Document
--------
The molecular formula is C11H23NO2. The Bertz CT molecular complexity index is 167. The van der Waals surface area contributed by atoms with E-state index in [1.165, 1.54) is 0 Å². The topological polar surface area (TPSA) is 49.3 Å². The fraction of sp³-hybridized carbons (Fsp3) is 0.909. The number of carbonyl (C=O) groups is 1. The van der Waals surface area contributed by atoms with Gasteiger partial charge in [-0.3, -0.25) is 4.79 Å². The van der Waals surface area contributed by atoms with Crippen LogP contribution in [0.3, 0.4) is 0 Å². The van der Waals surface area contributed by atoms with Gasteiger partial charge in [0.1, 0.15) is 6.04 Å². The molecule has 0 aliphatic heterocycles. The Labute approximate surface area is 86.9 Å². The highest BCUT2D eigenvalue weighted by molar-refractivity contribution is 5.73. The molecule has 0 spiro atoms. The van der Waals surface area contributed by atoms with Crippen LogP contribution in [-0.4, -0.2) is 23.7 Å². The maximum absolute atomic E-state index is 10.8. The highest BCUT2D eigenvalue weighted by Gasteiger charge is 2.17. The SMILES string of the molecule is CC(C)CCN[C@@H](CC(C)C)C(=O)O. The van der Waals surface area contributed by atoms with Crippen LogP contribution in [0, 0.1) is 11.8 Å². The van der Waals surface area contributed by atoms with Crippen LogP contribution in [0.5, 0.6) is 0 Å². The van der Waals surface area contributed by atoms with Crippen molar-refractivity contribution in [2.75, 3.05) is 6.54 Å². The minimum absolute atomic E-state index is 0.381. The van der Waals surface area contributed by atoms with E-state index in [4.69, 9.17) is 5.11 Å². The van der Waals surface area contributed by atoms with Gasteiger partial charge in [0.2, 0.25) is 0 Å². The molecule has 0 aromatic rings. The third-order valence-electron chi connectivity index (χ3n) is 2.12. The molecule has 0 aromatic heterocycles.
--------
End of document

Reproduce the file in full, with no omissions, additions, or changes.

The molecular formula is C11H23NO2. The Bertz CT molecular complexity index is 167. The van der Waals surface area contributed by atoms with E-state index in [1.165, 1.54) is 0 Å². The topological polar surface area (TPSA) is 49.3 Å². The fraction of sp³-hybridized carbons (Fsp3) is 0.909. The number of carbonyl (C=O) groups is 1. The van der Waals surface area contributed by atoms with Gasteiger partial charge in [-0.3, -0.25) is 4.79 Å². The van der Waals surface area contributed by atoms with Crippen LogP contribution in [0.3, 0.4) is 0 Å². The van der Waals surface area contributed by atoms with Gasteiger partial charge in [0.1, 0.15) is 6.04 Å². The molecule has 0 aliphatic heterocycles. The Labute approximate surface area is 86.9 Å². The highest BCUT2D eigenvalue weighted by molar-refractivity contribution is 5.73. The molecule has 0 spiro atoms. The van der Waals surface area contributed by atoms with Crippen LogP contribution in [-0.4, -0.2) is 23.7 Å². The maximum absolute atomic E-state index is 10.8. The highest BCUT2D eigenvalue weighted by Gasteiger charge is 2.17. The SMILES string of the molecule is CC(C)CCN[C@@H](CC(C)C)C(=O)O. The van der Waals surface area contributed by atoms with Crippen LogP contribution in [0, 0.1) is 11.8 Å². The van der Waals surface area contributed by atoms with Crippen LogP contribution in [0.5, 0.6) is 0 Å². The van der Waals surface area contributed by atoms with Crippen molar-refractivity contribution in [2.75, 3.05) is 6.54 Å². The minimum absolute atomic E-state index is 0.381. The van der Waals surface area contributed by atoms with E-state index in [4.69, 9.17) is 5.11 Å². The van der Waals surface area contributed by atoms with Gasteiger partial charge in [0.2, 0.25) is 0 Å². The molecule has 0 aromatic rings. The third-order valence-electron chi connectivity index (χ3n) is 2.12. The molecule has 0 aromatic heterocycles.